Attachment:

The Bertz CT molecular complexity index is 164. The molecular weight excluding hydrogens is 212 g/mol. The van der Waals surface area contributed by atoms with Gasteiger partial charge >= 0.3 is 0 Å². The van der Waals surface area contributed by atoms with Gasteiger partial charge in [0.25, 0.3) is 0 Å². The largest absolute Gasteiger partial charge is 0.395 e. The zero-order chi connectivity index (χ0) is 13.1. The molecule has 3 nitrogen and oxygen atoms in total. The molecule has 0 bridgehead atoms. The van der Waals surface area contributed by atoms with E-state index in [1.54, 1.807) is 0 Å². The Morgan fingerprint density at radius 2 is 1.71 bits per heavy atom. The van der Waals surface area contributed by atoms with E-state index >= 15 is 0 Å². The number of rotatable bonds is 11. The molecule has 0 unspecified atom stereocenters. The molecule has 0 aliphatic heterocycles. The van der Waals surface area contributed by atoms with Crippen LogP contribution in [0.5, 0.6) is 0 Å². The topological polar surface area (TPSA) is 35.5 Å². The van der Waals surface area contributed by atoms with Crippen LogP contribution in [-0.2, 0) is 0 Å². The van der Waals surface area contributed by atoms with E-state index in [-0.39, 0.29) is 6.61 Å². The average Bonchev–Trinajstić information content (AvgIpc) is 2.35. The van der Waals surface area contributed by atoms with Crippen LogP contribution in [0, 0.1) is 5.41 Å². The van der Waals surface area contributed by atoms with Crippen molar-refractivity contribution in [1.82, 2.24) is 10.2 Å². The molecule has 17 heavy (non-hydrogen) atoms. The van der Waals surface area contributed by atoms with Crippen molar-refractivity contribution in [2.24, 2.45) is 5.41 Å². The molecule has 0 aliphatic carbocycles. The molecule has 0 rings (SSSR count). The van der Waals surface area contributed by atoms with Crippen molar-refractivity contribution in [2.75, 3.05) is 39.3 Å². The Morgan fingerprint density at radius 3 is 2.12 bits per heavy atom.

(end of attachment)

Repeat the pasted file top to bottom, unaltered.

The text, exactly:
The Bertz CT molecular complexity index is 164. The molecular weight excluding hydrogens is 212 g/mol. The van der Waals surface area contributed by atoms with Gasteiger partial charge >= 0.3 is 0 Å². The van der Waals surface area contributed by atoms with Gasteiger partial charge in [0.25, 0.3) is 0 Å². The largest absolute Gasteiger partial charge is 0.395 e. The zero-order chi connectivity index (χ0) is 13.1. The molecule has 3 nitrogen and oxygen atoms in total. The molecule has 0 bridgehead atoms. The van der Waals surface area contributed by atoms with E-state index in [1.54, 1.807) is 0 Å². The Morgan fingerprint density at radius 2 is 1.71 bits per heavy atom. The van der Waals surface area contributed by atoms with E-state index >= 15 is 0 Å². The number of rotatable bonds is 11. The molecule has 0 unspecified atom stereocenters. The molecule has 0 aliphatic heterocycles. The van der Waals surface area contributed by atoms with Crippen LogP contribution in [0.5, 0.6) is 0 Å². The topological polar surface area (TPSA) is 35.5 Å². The van der Waals surface area contributed by atoms with Crippen LogP contribution in [-0.2, 0) is 0 Å². The van der Waals surface area contributed by atoms with E-state index in [-0.39, 0.29) is 6.61 Å². The average Bonchev–Trinajstić information content (AvgIpc) is 2.35. The van der Waals surface area contributed by atoms with Crippen LogP contribution in [0, 0.1) is 5.41 Å². The van der Waals surface area contributed by atoms with Crippen molar-refractivity contribution in [1.82, 2.24) is 10.2 Å². The molecule has 17 heavy (non-hydrogen) atoms. The van der Waals surface area contributed by atoms with Crippen molar-refractivity contribution in [2.24, 2.45) is 5.41 Å². The molecule has 0 aliphatic carbocycles. The molecule has 0 rings (SSSR count). The van der Waals surface area contributed by atoms with Crippen molar-refractivity contribution in [2.75, 3.05) is 39.3 Å². The Morgan fingerprint density at radius 3 is 2.12 bits per heavy atom.